At block 412, it is determined whether the simulated packet has been dropped or has reached an egress interface of the network device. Determining whether the simulated packet has been dropped or has reached an egress interface of the network device can be implemented in a variety of ways. In one embodiment, a processor determines whether the simulated packet has been dropped or has reached an egress interface of the network device. If it is determined that the simulated packet has not been dropped or has not reached an egress interface of the network device, then operations performed on the simulated packet continues to be logged.

At block 414, if the simulated packet has been dropped internally or has reached an egress interface of the network device, then the simulated packet is removed from the data path. In one embodiment, removal is implemented by deleting the simulated packet. In another embodiment, removal is implemented by directing the simulated packet away from its prior path. Also, removal can be immediate or time-delayed.

At block 416, operations performed on the simulated packet and configuration information of the operations are analyzed. In one embodiment, the tags from the simulated packet are removed in order, and analyzed to determine the actions taken on the simulated packet.

At block 418, the operations performed on the simulated packet are correlated with associated entries from the configuration information. In one embodiment, each tag is automatically correlated with its associated entry from the configuration information.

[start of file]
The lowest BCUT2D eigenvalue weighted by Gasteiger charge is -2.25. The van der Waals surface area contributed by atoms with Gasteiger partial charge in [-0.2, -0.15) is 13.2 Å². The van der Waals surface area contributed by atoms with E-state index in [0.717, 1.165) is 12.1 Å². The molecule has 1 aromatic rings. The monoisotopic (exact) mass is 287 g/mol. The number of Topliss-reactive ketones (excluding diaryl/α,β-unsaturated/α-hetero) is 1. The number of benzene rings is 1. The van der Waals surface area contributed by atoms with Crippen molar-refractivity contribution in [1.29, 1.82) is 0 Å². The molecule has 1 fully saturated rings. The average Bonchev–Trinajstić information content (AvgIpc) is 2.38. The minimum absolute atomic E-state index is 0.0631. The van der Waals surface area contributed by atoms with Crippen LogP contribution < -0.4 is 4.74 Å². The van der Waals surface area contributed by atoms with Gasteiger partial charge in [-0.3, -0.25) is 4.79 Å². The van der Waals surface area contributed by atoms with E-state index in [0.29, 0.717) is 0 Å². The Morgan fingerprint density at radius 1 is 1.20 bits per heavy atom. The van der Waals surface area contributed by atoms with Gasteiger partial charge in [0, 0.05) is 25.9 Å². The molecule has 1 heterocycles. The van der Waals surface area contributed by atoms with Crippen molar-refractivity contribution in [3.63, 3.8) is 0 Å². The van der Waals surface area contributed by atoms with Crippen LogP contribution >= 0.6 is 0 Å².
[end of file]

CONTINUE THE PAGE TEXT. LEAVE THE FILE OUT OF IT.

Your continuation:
At block 420, operations and configuration information are displayed. In one example, the operations performed on the simulated packet and its associated configuration information are displayed to a user via a monitor.

At block 422, the process ends.

Thus, embodiments provide an effective way to match an action taken on a simulated packet with its associated configuration information. In one example, embodiments set forth a pro-active tool that allows network operators to verify configuration information. In another example, embodiments enable security operators to efficiently verify that a network device is denying traffic that is denied in the configuration, and permitting traffic that is permitted in the configuration.

FIG. 5 illustrates block diagrams of a system 500 for determining the actions taken on packets by a network device, in accordance with an embodiment of the present invention. System 500 includes a network device 504, an ingress interface 502 of the network device 504, an egress interface 510 of the network device 504, a simulated packet 506, a tag 508 for indicating actions taken on the simulated packet, a logger 512 for logging actions taken on the simulated packet, a processor 514 for processing actions taken on said simulated packet and configuration information of the actions, and a display 516 for displaying actions and configuration information. Also, network device 504 is coupled with processor 514, which in turn is coupled with display 516.

Also, although system 500 is shown and described as having certain numbers and types of elements, the present invention is not so limited; that is, system 500 can include elements other than those shown, and can include more than one of the elements that are shown. For example, system 500 can include a greater or fewer number of tags than the one tag (tag 508) shown.

In one embodiment, a user creates a simulated packet 506 and inputs it into ingress interface 502. A simulated packet can be created in many ways. In one instance, a simulated packet can be created at a command line interface station by defining key attributes, such as ingress interface information, source Internet Protocol address, destination Internet Protocol address, and/or hex dump of a packet, of simulated packet 506.